I’m not sure it could be called a trend but this is the second piece of theatre about Lizzie Borden I’ve seen in the past four months and although they both take as their starting point the old folk rhyme “Lizzie Borden took an axe and gave her mother forty whacks” they couldn’t be more different. Lizzie which was produced at the Greenwich Theatre back in the spring was a loud, bombastic rock musical whilst Bury The Hatchet is a far gentler piece altogether – and is much the better for it.
Like a lot of theatre these days (this definitely is a trend), the three actors are on stage as the audience take their seats. They’re warming up vocally, tuning their instruments and even putting on their boots! Eventually, when the audience is settled, the house lights go down and the play begins.
However, this is no ordinary telling of the story of Lizzie Borden and her axe – in fact it seems that she (if it was her) didn’t take an axe to her parents but a hatchet – but that wouldn’t have worked in the old rhyme – which the cast explain as they relate the gruesome tale. Using old American folk songs such as “The Wayfaring Stranger” and “Hard Times Come Again No More”, the superb cast fuse folktale, nursery rhyme and good old fashioned music hall to spin their yarn. They go in and out of character, break the fourth wall by addressing (and sometimes sitting with) the audience and even discuss plot points with each other – this is the epitome of meta-theatre!
Sasha Wilson (who also wrote the piece) is wonderful as Lizzie and she is superbly aided and abetted by Sam Jenkins-Shaw who plays multiple male characters (and the occasional female one) as well as playing the guitar and singing. The third member of the very talented trio is Joseph Prowen who also plays multiple characters (male and female) and the banjo and violin – and sings of course. There’s a wonderful moment where the two musicians break into Pink Floyd’s “Money” only to be told by Wilson to stop as they don’t have the rights to use the song!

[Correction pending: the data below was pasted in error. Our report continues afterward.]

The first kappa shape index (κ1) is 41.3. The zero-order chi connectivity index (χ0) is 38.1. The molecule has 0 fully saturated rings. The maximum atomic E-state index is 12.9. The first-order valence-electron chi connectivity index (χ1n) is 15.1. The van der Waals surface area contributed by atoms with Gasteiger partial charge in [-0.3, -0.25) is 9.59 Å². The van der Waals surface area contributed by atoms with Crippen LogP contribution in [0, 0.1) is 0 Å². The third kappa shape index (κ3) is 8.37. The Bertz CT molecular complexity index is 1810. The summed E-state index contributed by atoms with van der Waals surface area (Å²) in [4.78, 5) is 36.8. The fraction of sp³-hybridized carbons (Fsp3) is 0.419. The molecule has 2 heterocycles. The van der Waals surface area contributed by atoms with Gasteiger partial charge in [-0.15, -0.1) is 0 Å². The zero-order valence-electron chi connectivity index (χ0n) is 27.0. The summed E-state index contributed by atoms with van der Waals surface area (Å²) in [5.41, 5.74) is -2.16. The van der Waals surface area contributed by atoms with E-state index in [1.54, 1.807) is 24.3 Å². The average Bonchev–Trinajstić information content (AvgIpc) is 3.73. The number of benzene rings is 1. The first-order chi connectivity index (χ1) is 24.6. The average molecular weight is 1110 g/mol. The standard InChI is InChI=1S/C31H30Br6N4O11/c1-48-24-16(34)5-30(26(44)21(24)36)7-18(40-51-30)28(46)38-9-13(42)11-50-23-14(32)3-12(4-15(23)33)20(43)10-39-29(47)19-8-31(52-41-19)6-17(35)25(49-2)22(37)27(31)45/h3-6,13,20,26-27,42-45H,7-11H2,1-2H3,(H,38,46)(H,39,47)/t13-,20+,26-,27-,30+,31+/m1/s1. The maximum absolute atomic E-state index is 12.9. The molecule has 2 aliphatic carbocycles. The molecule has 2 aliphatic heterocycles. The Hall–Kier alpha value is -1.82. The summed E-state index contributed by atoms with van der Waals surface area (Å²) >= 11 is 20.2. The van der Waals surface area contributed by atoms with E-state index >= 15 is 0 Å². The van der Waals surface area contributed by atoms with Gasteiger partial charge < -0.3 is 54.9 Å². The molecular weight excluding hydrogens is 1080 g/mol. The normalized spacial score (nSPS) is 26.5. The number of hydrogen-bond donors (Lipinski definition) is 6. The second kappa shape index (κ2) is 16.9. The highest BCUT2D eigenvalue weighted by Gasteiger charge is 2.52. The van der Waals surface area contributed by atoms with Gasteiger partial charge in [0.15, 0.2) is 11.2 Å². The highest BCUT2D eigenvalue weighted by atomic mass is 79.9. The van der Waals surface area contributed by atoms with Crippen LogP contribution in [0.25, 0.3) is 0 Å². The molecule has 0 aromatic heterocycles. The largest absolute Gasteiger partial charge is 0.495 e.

There is no set to speak off, just a few chairs and excellent use is made of a t-shirt to denote long hair and a coat, paper and clever lighting to illustrate photos being taken with an old-fashioned plate camera – although there is a real axe (or is it a hatchet?). The use of simple props, the chairs, a coat and hat is inventive and imaginative as is the excellent writing and the performances. There are modern day references to Jeremy Corbyn and Rupert Murdoch as the performers weave their way in and out of the plot and flit between Fall River, Massachusetts in 1892 and the King’s Head Theatre, Islington in 2017. It’s all done seamlessly and with great wit and charm.
Wilson, Prowen and Jenkins-Shaw are all first-rate. There’s great chemistry between them and they seem genuinely to be having fun on stage. They bounce off each other wherever they are in (and out of) the meandering plot and their three-part harmonies are a joy to listen to. Their rendition of “Hard Times Come Again No More” is genuinely moving and a poignant ending to a marvellous piece of theatre.
Review by Alan Fitter
Out Of Forest Theatre’s production of Bury The Hatchet is a delight and deserves to be seen by a bigger audience. It’s a part of King’s Head Theatre’s Festival 47 and at around fifty minutes in length is perfect for the festival circuit – next stop Edinburgh, Brighton or The Vaults in 2018?
Bury The Hatchet
Part of Festival 47 at The King’s Head Theatre
Andrew Borden and his wife Abby are found dead in Fall River, Massachusetts on the morning of August 4th, 1892.
Their daughter Lizzie is the main suspect.
Tried but acquitted of the crime, the story goes that she wielded the axe that killed them. Overnight, she becomes America’s original “mad, bad and dangerous to know” icon of tabloid and rumour.
Set to prairie bluegrass music, and fusing folktale, nursery rhyme and Vaudevillian horror, “Bury the Hatchet” will settle the age-old question: Did Lizzie escape the hangman’s noose? And is Andrew and Abby’s blood truly on her hands?
Out Of The Forest Theatre Presents:
Bury The Hatchet
The King’s Head Theatre,
13th & 14th July 2017, at 9.30pm.
Written by: Sasha Wilson
Directed by: Asia Osborne
Lighting Design by: Gregory Jordan
Produced by: Joseph Cullen
Cast: Sam Jenkins-Shaw, Joseph Prowen andSasha Wilson